The first sign that the heat may be negatively affecting you is heat cramps. These occur during extended periods of time in the heat, often due to activities that require a high level of energy. Playing volleyball or jogging on the beach can induce heat cramps.

Your legs, arms, or stomach may begin to cramp, causing great discomfort. If you begin to cramp up, it is best to stop whatever activity you are doing and seek shade and water, until you begin to feel better.

If you do not listen to your body, heat cramps can turn into heat exhaustion.

Heat Exhaustion

Heat exhaustion is caused by your body’s inability to cool itself off. This can be caused by hot weather, dehydration, strenuous activity, or alcohol consumption.

Whether you are suntanning, reading a book, searching for seashells, or jogging, heat exhaustion can strike.

Symptoms to look for: heavy sweating, faintness, dizziness, fatigue, weak rapid pulse, muscle cramps, nausea, headache, cool moist skin with goosebumps despite the heat*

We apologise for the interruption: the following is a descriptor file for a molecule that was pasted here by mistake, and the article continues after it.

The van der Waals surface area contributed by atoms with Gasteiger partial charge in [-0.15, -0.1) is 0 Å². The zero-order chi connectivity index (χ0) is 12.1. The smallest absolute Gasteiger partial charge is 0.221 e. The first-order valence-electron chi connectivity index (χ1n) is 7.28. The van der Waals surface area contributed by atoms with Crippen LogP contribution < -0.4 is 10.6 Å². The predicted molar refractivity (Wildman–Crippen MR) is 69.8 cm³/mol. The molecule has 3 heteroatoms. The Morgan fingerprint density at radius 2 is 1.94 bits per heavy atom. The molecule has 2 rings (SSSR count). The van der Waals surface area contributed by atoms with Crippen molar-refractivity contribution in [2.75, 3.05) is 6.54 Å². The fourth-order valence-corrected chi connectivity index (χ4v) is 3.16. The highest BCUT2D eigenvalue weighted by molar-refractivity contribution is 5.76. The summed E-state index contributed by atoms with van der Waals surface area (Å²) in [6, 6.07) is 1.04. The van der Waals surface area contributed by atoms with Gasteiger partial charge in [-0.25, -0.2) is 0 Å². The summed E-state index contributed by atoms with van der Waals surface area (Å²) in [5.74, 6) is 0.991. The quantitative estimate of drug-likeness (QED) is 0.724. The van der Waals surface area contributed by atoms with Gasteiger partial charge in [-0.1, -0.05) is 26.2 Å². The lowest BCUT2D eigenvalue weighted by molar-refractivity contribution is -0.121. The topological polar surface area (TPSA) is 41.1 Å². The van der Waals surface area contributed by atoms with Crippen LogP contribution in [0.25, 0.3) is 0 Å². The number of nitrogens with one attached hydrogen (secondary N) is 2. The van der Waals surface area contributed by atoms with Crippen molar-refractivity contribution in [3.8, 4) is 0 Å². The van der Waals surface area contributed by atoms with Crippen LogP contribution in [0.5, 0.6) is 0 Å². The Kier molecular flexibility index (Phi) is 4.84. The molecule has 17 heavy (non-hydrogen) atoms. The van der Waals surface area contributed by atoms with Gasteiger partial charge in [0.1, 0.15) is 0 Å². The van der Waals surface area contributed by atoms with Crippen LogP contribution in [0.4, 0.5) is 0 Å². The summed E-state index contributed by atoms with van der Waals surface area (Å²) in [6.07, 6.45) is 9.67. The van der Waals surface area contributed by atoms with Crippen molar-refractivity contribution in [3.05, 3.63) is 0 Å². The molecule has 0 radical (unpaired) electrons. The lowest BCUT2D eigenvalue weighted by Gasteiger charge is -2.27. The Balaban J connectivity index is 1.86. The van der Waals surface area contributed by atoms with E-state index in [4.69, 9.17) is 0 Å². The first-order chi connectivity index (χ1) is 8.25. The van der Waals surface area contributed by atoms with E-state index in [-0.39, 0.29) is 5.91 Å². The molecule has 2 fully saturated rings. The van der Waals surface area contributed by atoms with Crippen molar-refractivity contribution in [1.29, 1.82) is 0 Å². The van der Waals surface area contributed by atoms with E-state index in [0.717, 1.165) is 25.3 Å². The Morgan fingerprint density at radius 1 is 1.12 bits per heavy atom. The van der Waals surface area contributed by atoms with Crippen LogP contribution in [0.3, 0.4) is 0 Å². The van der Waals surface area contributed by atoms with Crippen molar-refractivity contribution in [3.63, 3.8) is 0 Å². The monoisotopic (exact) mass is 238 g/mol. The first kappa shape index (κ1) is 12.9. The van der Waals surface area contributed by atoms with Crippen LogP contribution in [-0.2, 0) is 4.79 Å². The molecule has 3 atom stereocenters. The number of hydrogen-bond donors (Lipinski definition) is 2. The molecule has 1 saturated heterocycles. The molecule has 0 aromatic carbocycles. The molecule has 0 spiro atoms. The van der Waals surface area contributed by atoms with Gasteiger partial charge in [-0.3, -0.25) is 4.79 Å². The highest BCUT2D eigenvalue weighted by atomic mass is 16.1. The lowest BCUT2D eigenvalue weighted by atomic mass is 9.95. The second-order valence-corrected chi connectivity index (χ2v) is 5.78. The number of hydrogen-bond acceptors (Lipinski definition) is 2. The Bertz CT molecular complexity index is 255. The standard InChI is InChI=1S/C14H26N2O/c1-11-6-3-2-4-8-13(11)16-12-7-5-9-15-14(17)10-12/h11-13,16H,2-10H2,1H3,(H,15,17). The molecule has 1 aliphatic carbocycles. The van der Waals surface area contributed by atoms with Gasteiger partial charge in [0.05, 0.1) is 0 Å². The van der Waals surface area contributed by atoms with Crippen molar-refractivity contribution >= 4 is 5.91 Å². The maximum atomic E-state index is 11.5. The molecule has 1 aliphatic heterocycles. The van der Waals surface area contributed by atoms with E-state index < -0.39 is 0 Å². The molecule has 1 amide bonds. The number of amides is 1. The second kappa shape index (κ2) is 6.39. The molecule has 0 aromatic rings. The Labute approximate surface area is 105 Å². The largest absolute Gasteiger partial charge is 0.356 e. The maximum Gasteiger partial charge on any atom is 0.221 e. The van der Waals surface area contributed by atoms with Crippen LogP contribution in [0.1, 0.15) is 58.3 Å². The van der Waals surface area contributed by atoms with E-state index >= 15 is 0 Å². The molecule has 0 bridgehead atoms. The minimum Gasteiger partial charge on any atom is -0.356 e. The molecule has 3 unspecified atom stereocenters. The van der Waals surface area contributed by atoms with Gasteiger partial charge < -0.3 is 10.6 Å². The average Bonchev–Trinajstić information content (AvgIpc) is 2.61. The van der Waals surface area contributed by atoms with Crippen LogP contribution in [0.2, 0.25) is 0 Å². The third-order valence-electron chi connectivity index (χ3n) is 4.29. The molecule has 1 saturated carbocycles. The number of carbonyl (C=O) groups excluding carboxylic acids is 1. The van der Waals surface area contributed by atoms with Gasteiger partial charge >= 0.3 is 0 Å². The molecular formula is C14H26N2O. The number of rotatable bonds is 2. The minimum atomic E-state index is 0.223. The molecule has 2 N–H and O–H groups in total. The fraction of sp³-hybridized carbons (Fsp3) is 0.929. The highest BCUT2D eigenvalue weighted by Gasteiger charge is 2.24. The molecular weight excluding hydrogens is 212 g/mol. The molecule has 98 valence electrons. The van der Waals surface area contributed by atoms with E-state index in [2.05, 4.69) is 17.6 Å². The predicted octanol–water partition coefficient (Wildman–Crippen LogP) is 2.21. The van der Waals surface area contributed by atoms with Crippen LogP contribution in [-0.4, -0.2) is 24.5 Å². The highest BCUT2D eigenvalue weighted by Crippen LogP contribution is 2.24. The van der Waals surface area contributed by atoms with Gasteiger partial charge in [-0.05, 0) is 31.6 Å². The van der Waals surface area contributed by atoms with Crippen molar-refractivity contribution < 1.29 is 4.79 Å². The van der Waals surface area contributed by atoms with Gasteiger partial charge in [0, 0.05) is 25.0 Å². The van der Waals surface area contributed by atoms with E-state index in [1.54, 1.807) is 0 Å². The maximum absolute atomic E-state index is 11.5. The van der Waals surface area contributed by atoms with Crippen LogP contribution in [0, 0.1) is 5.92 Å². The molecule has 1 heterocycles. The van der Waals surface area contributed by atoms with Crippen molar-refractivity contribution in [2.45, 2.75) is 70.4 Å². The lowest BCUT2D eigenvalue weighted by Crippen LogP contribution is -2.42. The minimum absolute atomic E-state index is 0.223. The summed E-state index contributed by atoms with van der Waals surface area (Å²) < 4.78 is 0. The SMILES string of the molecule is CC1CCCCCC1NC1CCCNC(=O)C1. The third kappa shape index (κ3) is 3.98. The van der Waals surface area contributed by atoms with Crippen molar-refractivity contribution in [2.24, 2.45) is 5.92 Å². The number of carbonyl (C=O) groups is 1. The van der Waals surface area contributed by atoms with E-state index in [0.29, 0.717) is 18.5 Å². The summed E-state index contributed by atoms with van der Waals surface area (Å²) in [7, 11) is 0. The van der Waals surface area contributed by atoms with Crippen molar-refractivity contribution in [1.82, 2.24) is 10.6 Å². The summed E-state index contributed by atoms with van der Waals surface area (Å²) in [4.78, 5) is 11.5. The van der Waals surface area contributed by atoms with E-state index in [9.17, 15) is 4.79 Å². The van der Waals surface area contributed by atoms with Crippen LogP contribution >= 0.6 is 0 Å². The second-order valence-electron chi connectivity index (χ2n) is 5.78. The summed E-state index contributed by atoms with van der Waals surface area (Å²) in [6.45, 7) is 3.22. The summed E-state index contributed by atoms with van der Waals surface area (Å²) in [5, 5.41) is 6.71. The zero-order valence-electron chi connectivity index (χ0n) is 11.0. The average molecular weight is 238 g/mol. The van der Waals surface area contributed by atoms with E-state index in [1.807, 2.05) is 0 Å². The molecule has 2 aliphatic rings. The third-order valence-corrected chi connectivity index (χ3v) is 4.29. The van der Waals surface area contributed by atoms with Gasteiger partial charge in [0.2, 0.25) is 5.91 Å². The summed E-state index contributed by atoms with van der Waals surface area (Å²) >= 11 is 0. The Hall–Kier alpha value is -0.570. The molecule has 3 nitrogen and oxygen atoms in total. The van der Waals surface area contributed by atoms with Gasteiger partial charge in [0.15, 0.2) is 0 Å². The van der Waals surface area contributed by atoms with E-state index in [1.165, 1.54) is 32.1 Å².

Treatments: Seek out shade or air-conditioning, drink cool fluids, put cool water on the skin, loosen clothing**


Heatstroke is a serious condition that occurs when the body temperature reaches 104 degrees fahrenheit. (The average normal body temperature is 98.6 degrees fahrenheit.)

If heatstroke goes untreated, it can lead to permanent damage or even death.

Symptoms to look for: lack of sweat despite the heat, nausea and vomiting, flushed skin, rapid breathing, racing heart rate, headache, confusion, muscle cramps, weakness, unconsciousness*

Treatments: Call a doctor or ambulance ASAP, immerse in cold water, seek out cool air, use cooling blankets, use ice packs**

Who is at Risk?